|Contrary to what officials have been saying publicly,
the Hong Kong Government and its controlled organisations,
such as the Housing Authority, the Housing Society, the
Urban Renewal Authority (formerly the Land Development
Corporation), the MTRC, the KCRC and the Government Property
Agency, do not only control Hong Kong's land bank, they
are also the largest consumers. They are the biggest developers
and suppliers (accounting for about 80 per cent) of residential
property, as well as being the most powerful landlords
with a vast amount of property available for immediate
In relative terms, the government's incursion on the
property market has been so significant that the impact
has spread far wider and has penetrated much deeper
than the short-term intrusion on the Hong Kong share
market in August 1998.
Whilst I supported the government's short-term decision
to deal directly in the Hong Kong stock market to protect
our financial markets, I am less convinced that the
government should play such an active, permanent role
in the property sector and in its obvious pursuit of
social rather than economic objectives (namely housing
and transport needs).
I would go further to say that the government is gradually
placing itself in an untenable political situation.
By assuming such a dominant position in the property
market, albeit unintentionally, the government will
be blamed for any changes in the property market. If
property prices rise, Hong Kong's aspiring property
owners will blame the government for dashing their immediate
dreams of purchasing land and residential units.
If prices fall, existing property owners will blame
the government for their negative assets, as well as
for their diminished appetite and ability to consume.
In short, the government is in a no-win situation.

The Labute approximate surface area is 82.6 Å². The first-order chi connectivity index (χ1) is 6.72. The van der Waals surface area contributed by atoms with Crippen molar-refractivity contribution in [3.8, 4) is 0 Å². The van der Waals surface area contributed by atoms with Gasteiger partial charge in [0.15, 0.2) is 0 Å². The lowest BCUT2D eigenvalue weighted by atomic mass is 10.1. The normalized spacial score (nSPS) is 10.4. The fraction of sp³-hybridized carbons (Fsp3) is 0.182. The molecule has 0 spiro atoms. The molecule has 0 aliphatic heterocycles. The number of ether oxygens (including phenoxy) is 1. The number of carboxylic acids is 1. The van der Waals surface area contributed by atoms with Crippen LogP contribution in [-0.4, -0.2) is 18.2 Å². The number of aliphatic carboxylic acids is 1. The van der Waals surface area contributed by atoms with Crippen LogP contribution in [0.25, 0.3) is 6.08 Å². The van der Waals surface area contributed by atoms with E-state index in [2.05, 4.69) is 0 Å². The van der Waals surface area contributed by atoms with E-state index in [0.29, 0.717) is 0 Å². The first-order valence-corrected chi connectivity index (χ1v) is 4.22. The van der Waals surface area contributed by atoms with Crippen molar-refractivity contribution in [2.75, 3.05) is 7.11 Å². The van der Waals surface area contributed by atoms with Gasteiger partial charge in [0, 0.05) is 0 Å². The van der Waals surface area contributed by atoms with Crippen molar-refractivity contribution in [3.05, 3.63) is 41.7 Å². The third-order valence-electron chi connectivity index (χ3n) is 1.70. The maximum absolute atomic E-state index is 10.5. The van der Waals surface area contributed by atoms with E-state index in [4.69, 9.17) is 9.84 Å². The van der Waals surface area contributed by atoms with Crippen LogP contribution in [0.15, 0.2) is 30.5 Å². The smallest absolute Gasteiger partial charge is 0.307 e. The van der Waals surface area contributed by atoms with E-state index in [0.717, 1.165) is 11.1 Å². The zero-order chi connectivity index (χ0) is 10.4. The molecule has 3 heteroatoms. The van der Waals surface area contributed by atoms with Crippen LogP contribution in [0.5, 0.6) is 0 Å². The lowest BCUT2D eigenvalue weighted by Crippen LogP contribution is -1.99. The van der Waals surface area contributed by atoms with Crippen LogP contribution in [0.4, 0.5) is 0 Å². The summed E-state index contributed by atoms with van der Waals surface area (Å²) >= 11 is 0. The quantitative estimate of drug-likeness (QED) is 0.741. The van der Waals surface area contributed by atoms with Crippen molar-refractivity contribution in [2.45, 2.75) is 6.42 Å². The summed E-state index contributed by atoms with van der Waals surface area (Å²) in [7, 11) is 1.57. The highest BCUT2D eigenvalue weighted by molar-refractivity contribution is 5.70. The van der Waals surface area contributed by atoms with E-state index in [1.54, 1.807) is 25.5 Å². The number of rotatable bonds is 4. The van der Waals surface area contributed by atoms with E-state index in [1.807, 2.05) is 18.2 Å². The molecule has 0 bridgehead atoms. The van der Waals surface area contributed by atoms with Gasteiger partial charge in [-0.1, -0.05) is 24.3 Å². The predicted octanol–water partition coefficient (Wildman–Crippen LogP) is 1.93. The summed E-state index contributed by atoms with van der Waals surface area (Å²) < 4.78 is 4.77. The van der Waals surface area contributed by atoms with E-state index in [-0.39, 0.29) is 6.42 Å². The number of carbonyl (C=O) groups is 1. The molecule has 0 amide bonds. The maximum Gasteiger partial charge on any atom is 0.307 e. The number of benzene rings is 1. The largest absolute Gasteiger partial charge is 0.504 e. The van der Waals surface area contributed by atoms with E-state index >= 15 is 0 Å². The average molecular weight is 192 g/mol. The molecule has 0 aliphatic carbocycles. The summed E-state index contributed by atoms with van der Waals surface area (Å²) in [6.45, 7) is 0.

Officials will no doubt say that the government has
no intention of meddling with the free market and that
there is no real or imagined price-fixing policy in
place. This may be true, but the statistical evidence
and potential threat of the government being able to
take up a driving seat in the property market at a moment's
notice will stack heavily against the government's official
It is obvious that the government formed its land development
corporations with a number of social objectives in mind.
However, somewhere along the line, the government has
lost its direction and focus.
In reality, the Housing Authority and Housing Society
were formed to satisfy the community's housing needs.
The Urban Renewal Authority (formerly the Land Development
Corporation) was formed to speed up our urban renewal
process. These corporations have different and sometimes
inconsistent objectives. They have grown considerably
and now occupy a dominant proportion of the entire property
Most probably oblivious to their total aggregate influence
on the market place, each of these corporations is busy
creating its own bureaucratic empire at the expense
of the free market (they are doing this by grabbing
as much free or cheap land as possible). Notwithstanding,